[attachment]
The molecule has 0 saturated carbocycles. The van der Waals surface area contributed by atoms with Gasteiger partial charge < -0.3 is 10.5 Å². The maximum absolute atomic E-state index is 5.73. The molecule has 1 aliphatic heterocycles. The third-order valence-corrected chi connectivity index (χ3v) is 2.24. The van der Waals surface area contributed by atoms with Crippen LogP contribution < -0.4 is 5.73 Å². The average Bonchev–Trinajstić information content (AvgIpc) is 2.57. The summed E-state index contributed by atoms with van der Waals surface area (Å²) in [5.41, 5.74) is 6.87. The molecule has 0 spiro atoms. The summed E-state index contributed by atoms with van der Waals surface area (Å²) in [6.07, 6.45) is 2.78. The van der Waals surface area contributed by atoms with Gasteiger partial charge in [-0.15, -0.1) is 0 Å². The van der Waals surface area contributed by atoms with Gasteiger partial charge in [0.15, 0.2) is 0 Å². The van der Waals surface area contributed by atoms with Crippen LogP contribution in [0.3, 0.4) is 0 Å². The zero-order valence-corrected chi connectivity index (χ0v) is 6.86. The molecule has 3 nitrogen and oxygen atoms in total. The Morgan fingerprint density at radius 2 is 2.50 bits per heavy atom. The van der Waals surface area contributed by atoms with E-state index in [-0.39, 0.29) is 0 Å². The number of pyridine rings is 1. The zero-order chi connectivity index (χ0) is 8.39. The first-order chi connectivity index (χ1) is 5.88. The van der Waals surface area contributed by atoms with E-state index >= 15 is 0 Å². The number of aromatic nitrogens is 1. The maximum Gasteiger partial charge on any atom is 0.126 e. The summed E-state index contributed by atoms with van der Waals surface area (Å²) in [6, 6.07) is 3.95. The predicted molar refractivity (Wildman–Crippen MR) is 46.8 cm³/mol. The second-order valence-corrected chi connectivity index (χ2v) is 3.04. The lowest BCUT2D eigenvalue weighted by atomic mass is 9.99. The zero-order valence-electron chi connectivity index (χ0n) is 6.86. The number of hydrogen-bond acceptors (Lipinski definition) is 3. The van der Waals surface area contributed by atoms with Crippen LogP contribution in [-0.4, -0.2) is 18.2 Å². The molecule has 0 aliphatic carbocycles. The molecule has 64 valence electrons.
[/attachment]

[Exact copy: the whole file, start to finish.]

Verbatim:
The molecule has 0 saturated carbocycles. The van der Waals surface area contributed by atoms with Gasteiger partial charge < -0.3 is 10.5 Å². The maximum absolute atomic E-state index is 5.73. The molecule has 1 aliphatic heterocycles. The third-order valence-corrected chi connectivity index (χ3v) is 2.24. The van der Waals surface area contributed by atoms with Crippen LogP contribution < -0.4 is 5.73 Å². The average Bonchev–Trinajstić information content (AvgIpc) is 2.57. The summed E-state index contributed by atoms with van der Waals surface area (Å²) in [5.41, 5.74) is 6.87. The molecule has 0 spiro atoms. The summed E-state index contributed by atoms with van der Waals surface area (Å²) in [6.07, 6.45) is 2.78. The van der Waals surface area contributed by atoms with Gasteiger partial charge in [-0.15, -0.1) is 0 Å². The van der Waals surface area contributed by atoms with Gasteiger partial charge in [0.15, 0.2) is 0 Å². The van der Waals surface area contributed by atoms with Crippen LogP contribution in [0.3, 0.4) is 0 Å². The zero-order valence-corrected chi connectivity index (χ0v) is 6.86. The molecule has 3 nitrogen and oxygen atoms in total. The Morgan fingerprint density at radius 2 is 2.50 bits per heavy atom. The van der Waals surface area contributed by atoms with E-state index in [-0.39, 0.29) is 0 Å². The number of pyridine rings is 1. The zero-order chi connectivity index (χ0) is 8.39. The first-order chi connectivity index (χ1) is 5.88. The van der Waals surface area contributed by atoms with E-state index >= 15 is 0 Å². The number of aromatic nitrogens is 1. The maximum Gasteiger partial charge on any atom is 0.126 e. The summed E-state index contributed by atoms with van der Waals surface area (Å²) in [6, 6.07) is 3.95. The predicted molar refractivity (Wildman–Crippen MR) is 46.8 cm³/mol. The second-order valence-corrected chi connectivity index (χ2v) is 3.04. The lowest BCUT2D eigenvalue weighted by atomic mass is 9.99. The zero-order valence-electron chi connectivity index (χ0n) is 6.86. The number of hydrogen-bond acceptors (Lipinski definition) is 3. The van der Waals surface area contributed by atoms with Crippen LogP contribution in [-0.4, -0.2) is 18.2 Å². The molecule has 0 aliphatic carbocycles. The molecule has 64 valence electrons.